Fairs Attract Indians.
From the very first time that fair or Fourth of July celebration was held here, there were Indians present to add color to the scene. Their dances and parades in war toggery early became an accepted part of fairs and other public programs and have continued to be in demand up to the present time. Certain chiefs were frequent visitors to Billings and are often mentioned in its early chronicles. The connotations of the name Old Crow may have struck the editor’s fancy at least, his comings and goings are frequently mentioned. Followed by several squaws, he once wandered into a church meeting. After listening for some time in impressive silence, he gave a disapproving grunt and stalked out, followed by his harem.
Another of the mighty was Bobtail Crow. Old Bobtail had a humorous turn. Otto Franc, one of the best-known stockmen of northern Wyoming, was once walking down the street with a local man who was a strapping six-footer. Franc was a Frenchman of diminutive stature and somewhat sensitive about it. Bobtail Crow, who knew them both perfectly well, pointed to Franc and then said to his comrade: “De (your) papoose?”
Chief Plenty Coups is also often mentioned as a Billings visitor in the early days. He was one of the first Crows to make an earnest effort to follow agriculture. Once he brought some fine potatoes to Billings to show what he could do with his farm. The chief’s efforts to find where Judge O. F. Goddard was when he was induced to listen over a telephone with the Judge at the other end is one of the stories of early days in the Judge’s repertoire.
Many of the Billings businessmen and stockmen formed a deep friendship with certain Crows. Their wives sometimes frowned when the Indian came to the house and wanted food and exhibited a great interest in the household than was approved of. Sometime a drunken Indian made himself obnoxious or tried to scare a woman when he knew no men were around but this was more likely to happen on some isolated ranch than in the town.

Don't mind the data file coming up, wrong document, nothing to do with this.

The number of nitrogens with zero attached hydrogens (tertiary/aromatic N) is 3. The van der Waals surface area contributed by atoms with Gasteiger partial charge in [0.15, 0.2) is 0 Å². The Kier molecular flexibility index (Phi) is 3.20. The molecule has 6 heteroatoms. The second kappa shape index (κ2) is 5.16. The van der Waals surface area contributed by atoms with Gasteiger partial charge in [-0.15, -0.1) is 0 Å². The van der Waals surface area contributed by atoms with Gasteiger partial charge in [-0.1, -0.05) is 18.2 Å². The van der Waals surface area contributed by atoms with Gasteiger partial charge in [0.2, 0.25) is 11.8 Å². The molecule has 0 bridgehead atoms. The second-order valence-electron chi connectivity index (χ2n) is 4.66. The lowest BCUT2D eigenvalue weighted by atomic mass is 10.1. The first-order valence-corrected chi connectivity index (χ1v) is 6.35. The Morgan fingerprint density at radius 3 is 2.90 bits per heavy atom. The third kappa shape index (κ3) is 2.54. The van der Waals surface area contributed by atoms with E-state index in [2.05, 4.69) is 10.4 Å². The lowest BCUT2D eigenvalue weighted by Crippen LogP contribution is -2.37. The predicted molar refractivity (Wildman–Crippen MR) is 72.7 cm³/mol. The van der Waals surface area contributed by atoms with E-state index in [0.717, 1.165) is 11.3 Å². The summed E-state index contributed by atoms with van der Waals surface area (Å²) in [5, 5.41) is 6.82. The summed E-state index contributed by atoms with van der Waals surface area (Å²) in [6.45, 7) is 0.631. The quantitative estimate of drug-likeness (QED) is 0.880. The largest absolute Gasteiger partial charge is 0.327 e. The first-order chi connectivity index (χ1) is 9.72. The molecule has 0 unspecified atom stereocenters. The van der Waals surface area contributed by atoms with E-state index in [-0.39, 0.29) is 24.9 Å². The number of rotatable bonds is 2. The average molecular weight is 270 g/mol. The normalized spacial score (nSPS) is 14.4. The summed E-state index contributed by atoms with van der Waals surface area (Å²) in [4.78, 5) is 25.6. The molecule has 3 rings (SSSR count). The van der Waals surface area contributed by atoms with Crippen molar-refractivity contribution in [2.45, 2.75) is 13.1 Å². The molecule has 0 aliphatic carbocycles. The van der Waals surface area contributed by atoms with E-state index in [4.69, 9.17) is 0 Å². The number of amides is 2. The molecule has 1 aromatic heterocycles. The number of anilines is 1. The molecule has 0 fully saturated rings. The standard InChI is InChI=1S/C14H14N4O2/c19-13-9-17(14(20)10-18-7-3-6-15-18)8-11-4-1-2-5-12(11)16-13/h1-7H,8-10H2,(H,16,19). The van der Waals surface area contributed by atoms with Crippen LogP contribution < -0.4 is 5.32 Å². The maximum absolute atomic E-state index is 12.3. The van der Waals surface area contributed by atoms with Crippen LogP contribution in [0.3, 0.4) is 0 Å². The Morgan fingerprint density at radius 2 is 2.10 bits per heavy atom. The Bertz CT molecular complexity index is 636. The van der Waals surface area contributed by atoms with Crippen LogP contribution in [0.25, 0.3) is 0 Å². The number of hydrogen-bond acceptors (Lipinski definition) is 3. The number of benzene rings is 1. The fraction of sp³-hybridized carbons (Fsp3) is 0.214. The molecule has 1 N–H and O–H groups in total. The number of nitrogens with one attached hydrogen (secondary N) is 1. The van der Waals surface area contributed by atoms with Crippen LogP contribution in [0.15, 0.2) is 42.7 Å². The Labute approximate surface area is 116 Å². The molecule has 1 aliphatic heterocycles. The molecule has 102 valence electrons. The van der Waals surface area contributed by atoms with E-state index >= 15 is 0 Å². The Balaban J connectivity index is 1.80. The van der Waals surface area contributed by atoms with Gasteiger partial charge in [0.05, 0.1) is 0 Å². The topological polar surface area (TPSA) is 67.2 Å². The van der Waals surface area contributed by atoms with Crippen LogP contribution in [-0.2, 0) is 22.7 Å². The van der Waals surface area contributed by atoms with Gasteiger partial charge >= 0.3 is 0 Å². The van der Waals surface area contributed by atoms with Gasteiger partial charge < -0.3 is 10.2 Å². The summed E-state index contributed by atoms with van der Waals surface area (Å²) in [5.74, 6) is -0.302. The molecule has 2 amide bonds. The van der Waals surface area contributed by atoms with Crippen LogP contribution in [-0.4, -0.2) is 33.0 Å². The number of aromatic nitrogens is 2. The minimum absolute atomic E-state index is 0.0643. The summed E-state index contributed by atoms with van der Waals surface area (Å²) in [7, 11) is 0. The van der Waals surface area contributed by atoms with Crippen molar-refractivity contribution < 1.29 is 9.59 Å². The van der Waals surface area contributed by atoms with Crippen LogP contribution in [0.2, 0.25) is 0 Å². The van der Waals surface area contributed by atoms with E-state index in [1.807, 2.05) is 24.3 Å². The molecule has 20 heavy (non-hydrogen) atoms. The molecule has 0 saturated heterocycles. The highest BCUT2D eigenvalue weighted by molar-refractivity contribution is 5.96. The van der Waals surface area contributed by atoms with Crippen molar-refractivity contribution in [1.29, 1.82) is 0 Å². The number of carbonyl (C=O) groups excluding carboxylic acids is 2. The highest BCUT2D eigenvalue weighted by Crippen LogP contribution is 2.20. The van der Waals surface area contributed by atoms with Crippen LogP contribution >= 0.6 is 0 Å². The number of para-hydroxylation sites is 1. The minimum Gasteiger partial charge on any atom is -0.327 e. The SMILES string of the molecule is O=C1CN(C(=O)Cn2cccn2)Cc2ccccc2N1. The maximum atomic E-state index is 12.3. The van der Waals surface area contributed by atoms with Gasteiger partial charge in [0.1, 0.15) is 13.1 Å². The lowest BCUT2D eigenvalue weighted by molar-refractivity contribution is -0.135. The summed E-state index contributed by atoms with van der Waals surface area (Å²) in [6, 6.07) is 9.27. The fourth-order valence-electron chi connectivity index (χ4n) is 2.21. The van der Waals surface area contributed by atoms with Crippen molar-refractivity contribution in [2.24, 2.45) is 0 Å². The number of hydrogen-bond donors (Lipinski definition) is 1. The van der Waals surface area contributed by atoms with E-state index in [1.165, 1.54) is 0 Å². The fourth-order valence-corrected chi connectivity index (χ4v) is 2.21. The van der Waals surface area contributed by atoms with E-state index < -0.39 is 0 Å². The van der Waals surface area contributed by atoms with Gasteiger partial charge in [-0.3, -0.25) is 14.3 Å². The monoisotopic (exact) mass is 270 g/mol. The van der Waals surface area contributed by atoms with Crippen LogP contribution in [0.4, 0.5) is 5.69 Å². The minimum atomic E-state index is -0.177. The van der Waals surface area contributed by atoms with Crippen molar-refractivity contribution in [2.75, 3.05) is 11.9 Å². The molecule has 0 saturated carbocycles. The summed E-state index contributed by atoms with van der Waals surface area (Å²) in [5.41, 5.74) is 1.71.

Crows Exhibit Scalps.
War parties of Crows going on horse-stealing expeditions against the Piegans and incidentally to lift a few scalps if possible, often stopped when they got back into the Yellowstone valley to exhibit their trophies to their white friends. The settlers at first thought the Indians were on the warpath every time, they heard the wild shouts of the returning braves but they soon learned to pay no attention to such demonstrations.
Sometimes, on these war parties the Indians also drove off cattle or horses belonging to white men but it was usually from those at a distance. The people around Billings were always complaining in the press about the raids of the Piegans while those around Fort Benton were equally convinced that all the devilment came from the Crows and perhaps both were right.
Only once was there real cause of alarm about the Crows. That was in 1887 when Swordbearer, a young medicine man, led a large number of Crows to believe that he had supernatural power and that he could drive all the whites out of the country. For all their friendliness, deep in their hearts, most of them revolted against the constant inroads of civilization and the pressure from every side to abandon their accustomed ways.